Elder Law

259 ABA Journal Elder Law articles.

The 2020 ABA Midyear Meeting kicks off in Texas
The 2020 ABA Midyear Meeting opens in the Lone Star State this week, providing ABA members the opportunity to attend hundreds of legal programs and events; hear from recognized law experts; and meet with colleagues in their sections, divisions, committees and councils.
Age bias suit by fired general counsel claims CEO complained about financial drain of older workers
The former general counsel for a W.R. Berkley Corp. subsidiary claims that the real reason the company fired him in June 2018 was because of his age.
Why elder law is a growing, ‘anything-can-happen practice’

Financial exploitation is just one component of elder law. It’s a growing area of practice that includes not only advance medical directives, estate planning, guardianship, probate and will contests, but also real estate, tax, employment, special needs, discrimination, domestic violence and Medicaid issues.

What ABA Journal readers can look forward to in 2020
In the news business, you can't take too much for granted. But while 2020 is sure to bring an abundance of surprises, we at the ABA Journal have plans in the works for new series, special projects and revamps of older products. Here's a look behind the editorial curtain at a few of the things you have to look forward to in 2020.
Afternoon Briefs: Nursing home executives fined $400 daily; did black nationalism influence Justice Thomas?

New book seeks to explain conservatism of Justice Clarence Thomas

A new book called The Enigma of Clarence Thomas contends that the justice’s conservatism is shaped by his immersion in…

House of Delegates focuses on seniors’ needs in pair of resolutions
The health and well-being of senior adults were addressed in a pair of resolutions approved by the ABA House of Delegates on Monday.
ABA-sponsored app helps families access advance directives and medical information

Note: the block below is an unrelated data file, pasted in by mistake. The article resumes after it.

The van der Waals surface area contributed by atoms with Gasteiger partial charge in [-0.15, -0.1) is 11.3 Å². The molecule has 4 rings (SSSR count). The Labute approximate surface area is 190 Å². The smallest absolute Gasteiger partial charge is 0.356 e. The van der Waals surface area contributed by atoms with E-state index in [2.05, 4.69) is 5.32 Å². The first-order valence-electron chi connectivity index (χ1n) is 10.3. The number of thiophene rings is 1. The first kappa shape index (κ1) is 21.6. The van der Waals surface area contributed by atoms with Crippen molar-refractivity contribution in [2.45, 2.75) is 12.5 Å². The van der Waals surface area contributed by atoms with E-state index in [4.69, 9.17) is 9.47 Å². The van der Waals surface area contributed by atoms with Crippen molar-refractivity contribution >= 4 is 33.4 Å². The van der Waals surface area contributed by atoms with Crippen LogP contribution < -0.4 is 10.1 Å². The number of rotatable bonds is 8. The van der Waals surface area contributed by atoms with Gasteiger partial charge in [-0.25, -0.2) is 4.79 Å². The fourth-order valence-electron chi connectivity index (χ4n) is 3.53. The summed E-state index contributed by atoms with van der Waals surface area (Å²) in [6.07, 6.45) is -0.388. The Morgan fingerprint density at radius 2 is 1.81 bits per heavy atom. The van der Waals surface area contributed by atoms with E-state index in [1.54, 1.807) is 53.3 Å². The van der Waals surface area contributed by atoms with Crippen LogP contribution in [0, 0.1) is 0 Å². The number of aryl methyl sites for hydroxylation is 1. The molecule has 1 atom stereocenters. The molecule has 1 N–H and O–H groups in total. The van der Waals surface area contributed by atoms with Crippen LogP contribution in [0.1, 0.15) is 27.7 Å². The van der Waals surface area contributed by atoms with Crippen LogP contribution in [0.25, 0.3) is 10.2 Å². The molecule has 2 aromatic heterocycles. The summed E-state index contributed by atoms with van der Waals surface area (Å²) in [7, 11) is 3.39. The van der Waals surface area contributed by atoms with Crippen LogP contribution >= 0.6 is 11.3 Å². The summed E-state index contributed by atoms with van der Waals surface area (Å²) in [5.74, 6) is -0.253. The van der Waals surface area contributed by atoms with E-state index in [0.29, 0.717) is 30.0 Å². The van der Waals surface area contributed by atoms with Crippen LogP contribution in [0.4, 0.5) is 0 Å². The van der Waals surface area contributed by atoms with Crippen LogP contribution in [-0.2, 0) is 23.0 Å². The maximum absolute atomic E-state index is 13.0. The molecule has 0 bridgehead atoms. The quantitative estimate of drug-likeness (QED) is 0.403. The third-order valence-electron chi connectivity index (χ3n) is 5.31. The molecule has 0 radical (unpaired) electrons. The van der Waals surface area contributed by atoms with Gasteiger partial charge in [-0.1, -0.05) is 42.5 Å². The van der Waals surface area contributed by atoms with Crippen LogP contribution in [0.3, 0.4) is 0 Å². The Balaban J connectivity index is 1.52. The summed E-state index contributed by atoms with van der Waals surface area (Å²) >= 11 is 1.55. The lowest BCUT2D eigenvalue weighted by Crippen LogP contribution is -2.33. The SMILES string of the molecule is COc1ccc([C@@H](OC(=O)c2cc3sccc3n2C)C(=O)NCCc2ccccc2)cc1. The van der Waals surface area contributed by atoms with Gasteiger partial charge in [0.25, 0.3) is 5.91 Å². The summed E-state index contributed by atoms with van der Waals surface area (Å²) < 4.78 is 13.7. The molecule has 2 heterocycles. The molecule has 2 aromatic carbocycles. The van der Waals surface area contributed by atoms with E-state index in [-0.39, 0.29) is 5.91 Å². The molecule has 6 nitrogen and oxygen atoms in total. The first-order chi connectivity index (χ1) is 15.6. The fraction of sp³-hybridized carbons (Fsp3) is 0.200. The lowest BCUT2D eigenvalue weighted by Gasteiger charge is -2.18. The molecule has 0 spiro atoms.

Mind Your Loved Ones, a mobile app sponsored by the American Bar Association, allows users to create customized profiles for each member of their family, including their pets. Each profile contains not only their advance care directives, but also other important medical information.

Have you adapted your law practice for an aging population? If so, how?

It stands to reason that elder law will provide new opportunities for lawyers. Yet elder law covers a wide range of practice specialties, which makes this emerging discipline hard to…

As America’s population ages, demand for elder law attorneys grows

Updated: As the U.S. population continues to get older, more attorneys are entering the field of elder law or expanding their practice to provide elder law services.

More than 260 people targeted in elder fraud sweeps, including alleged $30M attorney scammer

More than 260 people have been targeted across the globe in the largest coordinated sweep of elder fraud cases in history, the U.S. Department of Justice announced Thursday.

The scammers…

Supreme Court considers whether prisoner with dementia and no memory of his crime should be executed

The Supreme Court granted full review of Alabama death row prisoner Vernon Madison’s case. The issue is whether the Eighth Amendment and relevant court precedents permit a state to execute someone who whose mental disability leaves him without memory of his commission of the capital offense, and whether evolving standards of decency bar the execution of a prisoner whose competency has been compromised by vascular dementia and multiple strokes.

7th Circuit reinstates suit claiming senior center failed to protect lesbian tenant from harassment

A federal appeals court has reinstated a lawsuit claiming a senior living center violated the Fair Housing Act when it failed to protect a lesbian from violence and harassment by…

Lawyer who hosted elder law radio show is accused of stealing $1.9M from clients

A prominent New Jersey lawyer who hosted a radio show and seminars on elder law has been charged with stealing about $1.9 million from six elderly clients.

Robert Novy, 66,…

Lawyer who used nonlawyers to sell living trusts is suspended in New Jersey

A lawyer who was disbarred in Pennsylvania for using nonlawyers to market and explain living trusts to elderly people has received a two-year suspension in New Jersey for the…

Suit blames broker’s suicide on forced retirement that worsened his depression

A wrongful death suit claims JPMorgan Chase & Co. was liable for the suicide of a broker whose depression worsened after the bank forced him to retire.

The suit

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